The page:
A nuclear reactor in Byron, Illinois was forced to shut down after what the US Nuclear Regulatory Commission (NRC) described as an ‘unusual event’, when the plant lost power.
Steam was being vented to reduce pressure, according to officials from Exelon Nuclear and federal regulators.
The nuclear power generating plant is located 95 miles northwest of Chicago, and diesel generators began supplying power to the plant, while operators began releasing steam to cool the reactor from the part of the plant where turbines are producing electricity, not from within the nuclear reactor itself, officials said.
The steam contains low levels of tritium, a radioactive form of hydrogen, but federal and plant officials insisted the levels were safe for workers and the public.
The NRC declared the incident an "unusual event," the lowest of four levels of emergency. Commission officials also said the release of tritium was expected.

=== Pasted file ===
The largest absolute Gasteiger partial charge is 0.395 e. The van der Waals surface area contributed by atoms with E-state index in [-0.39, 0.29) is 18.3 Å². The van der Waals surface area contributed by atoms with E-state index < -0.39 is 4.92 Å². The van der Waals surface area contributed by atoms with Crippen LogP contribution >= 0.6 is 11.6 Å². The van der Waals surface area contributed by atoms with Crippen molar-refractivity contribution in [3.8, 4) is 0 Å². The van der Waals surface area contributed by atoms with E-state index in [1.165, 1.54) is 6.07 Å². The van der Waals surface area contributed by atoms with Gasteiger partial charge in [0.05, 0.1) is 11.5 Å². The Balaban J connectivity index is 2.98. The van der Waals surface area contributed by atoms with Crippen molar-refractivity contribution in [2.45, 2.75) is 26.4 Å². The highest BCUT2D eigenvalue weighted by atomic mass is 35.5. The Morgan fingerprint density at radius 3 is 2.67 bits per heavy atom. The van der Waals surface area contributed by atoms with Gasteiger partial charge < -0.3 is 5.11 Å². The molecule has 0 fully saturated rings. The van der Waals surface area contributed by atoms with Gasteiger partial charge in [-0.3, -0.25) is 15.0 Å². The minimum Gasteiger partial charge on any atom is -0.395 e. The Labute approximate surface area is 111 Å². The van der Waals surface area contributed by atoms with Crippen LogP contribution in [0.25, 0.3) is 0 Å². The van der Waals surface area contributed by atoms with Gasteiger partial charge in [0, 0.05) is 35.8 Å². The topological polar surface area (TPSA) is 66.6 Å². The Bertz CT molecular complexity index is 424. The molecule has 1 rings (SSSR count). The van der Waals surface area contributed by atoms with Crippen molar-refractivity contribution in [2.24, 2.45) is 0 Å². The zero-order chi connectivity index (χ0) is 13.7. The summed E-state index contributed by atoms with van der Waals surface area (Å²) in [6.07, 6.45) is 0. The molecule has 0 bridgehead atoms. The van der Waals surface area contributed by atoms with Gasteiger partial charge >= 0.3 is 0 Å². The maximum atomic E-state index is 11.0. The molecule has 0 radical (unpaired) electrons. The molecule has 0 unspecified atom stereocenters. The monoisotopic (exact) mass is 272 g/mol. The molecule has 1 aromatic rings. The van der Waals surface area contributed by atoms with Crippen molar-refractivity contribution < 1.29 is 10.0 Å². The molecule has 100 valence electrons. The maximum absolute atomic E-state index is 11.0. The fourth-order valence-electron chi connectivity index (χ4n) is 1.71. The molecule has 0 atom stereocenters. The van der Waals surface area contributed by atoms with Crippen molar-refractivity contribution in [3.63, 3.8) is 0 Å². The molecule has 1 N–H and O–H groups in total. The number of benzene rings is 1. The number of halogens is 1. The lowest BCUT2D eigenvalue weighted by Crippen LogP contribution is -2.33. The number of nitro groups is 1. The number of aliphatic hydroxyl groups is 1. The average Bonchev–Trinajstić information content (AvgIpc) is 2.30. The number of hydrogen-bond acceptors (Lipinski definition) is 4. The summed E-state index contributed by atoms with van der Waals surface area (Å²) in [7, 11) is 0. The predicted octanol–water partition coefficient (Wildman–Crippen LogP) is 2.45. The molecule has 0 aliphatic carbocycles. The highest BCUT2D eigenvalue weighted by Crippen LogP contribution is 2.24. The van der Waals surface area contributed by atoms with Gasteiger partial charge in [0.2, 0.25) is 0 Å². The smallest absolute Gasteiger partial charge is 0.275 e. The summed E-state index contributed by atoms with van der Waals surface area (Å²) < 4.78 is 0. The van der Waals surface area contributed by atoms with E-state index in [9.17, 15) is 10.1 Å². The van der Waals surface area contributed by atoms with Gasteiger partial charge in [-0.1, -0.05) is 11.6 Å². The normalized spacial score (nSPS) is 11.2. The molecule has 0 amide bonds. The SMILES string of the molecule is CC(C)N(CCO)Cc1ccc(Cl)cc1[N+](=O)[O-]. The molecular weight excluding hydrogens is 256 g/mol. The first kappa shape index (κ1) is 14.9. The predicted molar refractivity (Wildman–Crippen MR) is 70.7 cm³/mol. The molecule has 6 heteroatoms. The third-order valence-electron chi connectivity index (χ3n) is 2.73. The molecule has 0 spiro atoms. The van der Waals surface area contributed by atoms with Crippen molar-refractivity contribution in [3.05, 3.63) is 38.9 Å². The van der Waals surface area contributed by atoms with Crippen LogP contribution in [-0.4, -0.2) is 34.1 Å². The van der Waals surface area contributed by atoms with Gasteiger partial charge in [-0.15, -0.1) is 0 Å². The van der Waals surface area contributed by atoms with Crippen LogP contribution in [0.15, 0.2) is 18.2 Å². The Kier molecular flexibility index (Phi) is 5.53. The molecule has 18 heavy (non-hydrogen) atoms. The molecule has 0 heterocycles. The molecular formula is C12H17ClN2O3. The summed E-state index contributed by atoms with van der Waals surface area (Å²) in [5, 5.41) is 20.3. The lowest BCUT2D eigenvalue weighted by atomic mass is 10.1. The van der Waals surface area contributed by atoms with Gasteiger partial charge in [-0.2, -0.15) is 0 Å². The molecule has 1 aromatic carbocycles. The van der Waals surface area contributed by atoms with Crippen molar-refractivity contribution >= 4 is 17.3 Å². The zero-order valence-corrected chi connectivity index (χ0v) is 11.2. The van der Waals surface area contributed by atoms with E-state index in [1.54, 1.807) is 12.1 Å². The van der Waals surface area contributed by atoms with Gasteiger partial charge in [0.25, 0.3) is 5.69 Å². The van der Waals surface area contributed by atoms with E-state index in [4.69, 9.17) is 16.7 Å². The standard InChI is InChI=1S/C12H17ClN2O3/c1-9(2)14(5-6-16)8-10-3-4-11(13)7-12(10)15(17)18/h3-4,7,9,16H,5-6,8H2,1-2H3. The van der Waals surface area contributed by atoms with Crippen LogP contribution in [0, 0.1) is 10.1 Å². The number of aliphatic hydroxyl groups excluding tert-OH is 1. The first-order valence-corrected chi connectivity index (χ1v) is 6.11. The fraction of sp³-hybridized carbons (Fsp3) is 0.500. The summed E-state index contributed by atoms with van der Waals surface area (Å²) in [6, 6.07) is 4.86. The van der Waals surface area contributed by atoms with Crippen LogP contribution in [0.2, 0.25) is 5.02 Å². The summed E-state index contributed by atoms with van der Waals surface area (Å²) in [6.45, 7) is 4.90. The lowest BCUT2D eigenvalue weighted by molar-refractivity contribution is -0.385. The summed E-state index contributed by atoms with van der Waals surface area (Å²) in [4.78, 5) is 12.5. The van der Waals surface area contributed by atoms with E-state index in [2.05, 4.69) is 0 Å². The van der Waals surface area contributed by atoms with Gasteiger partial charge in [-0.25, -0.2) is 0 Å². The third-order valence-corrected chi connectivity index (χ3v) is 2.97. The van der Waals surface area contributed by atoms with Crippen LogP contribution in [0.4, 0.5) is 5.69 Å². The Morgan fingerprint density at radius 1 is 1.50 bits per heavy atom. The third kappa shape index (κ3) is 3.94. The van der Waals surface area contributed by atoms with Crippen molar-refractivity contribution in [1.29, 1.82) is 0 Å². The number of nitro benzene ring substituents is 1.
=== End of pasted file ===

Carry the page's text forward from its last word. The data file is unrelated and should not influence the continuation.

Exelon Nuclear officials believe a failed piece of equipment at a switchyard caused the shutdown. The switchyard is similar to a large substation that delivers power to the plant from the electrical grid and that takes power from the plant to the electrical grid. Officials were still investigating the equipment failure.
NRC spokeswoman Viktoria Mitlyng said officials cannot yet calculate how much tritium is being released. "They know the amounts of tritium are small because monitors around the plant aren't showing increased levels of radiation", she said.
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